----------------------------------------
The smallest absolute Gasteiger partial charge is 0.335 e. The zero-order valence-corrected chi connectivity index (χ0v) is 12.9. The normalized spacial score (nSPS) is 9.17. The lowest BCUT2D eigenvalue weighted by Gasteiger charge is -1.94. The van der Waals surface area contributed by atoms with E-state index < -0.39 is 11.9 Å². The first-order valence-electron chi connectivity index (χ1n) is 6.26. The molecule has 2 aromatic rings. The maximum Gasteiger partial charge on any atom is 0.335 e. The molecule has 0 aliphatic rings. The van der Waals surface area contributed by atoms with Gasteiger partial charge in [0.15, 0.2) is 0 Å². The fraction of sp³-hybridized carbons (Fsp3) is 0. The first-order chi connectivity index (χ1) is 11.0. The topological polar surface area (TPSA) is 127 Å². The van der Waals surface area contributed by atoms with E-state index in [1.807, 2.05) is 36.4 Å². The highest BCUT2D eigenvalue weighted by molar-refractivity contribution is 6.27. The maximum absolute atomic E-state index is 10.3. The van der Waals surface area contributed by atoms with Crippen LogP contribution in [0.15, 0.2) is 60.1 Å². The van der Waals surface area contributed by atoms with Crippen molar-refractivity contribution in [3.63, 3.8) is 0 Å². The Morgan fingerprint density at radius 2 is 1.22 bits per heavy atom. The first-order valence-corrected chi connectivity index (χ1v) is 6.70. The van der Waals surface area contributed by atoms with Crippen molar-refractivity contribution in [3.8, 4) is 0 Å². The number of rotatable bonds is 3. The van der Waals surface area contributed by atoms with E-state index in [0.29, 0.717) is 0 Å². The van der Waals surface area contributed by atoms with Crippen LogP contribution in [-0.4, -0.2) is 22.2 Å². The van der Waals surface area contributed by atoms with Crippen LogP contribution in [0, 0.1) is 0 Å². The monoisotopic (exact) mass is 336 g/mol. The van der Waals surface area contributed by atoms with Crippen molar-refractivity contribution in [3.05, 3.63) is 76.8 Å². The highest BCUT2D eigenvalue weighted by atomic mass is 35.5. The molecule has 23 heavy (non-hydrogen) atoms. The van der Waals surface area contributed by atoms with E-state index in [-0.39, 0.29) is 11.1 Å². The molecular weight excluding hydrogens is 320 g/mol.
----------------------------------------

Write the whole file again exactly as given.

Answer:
The smallest absolute Gasteiger partial charge is 0.335 e. The zero-order valence-corrected chi connectivity index (χ0v) is 12.9. The normalized spacial score (nSPS) is 9.17. The lowest BCUT2D eigenvalue weighted by Gasteiger charge is -1.94. The van der Waals surface area contributed by atoms with E-state index < -0.39 is 11.9 Å². The first-order valence-electron chi connectivity index (χ1n) is 6.26. The molecule has 2 aromatic rings. The maximum Gasteiger partial charge on any atom is 0.335 e. The molecule has 0 aliphatic rings. The van der Waals surface area contributed by atoms with Gasteiger partial charge in [0.15, 0.2) is 0 Å². The fraction of sp³-hybridized carbons (Fsp3) is 0. The first-order chi connectivity index (χ1) is 11.0. The topological polar surface area (TPSA) is 127 Å². The van der Waals surface area contributed by atoms with E-state index in [1.807, 2.05) is 36.4 Å². The highest BCUT2D eigenvalue weighted by molar-refractivity contribution is 6.27. The maximum absolute atomic E-state index is 10.3. The van der Waals surface area contributed by atoms with Crippen LogP contribution in [0.15, 0.2) is 60.1 Å². The van der Waals surface area contributed by atoms with Crippen molar-refractivity contribution in [3.63, 3.8) is 0 Å². The Morgan fingerprint density at radius 2 is 1.22 bits per heavy atom. The first-order valence-corrected chi connectivity index (χ1v) is 6.70. The van der Waals surface area contributed by atoms with Crippen molar-refractivity contribution in [3.8, 4) is 0 Å². The number of rotatable bonds is 3. The van der Waals surface area contributed by atoms with E-state index in [0.29, 0.717) is 0 Å². The van der Waals surface area contributed by atoms with Crippen LogP contribution in [-0.4, -0.2) is 22.2 Å². The van der Waals surface area contributed by atoms with Crippen LogP contribution in [0, 0.1) is 0 Å². The monoisotopic (exact) mass is 336 g/mol. The van der Waals surface area contributed by atoms with Crippen molar-refractivity contribution in [3.05, 3.63) is 76.8 Å². The highest BCUT2D eigenvalue weighted by atomic mass is 35.5. The molecule has 23 heavy (non-hydrogen) atoms. The van der Waals surface area contributed by atoms with E-state index in [-0.39, 0.29) is 11.1 Å². The molecular weight excluding hydrogens is 320 g/mol.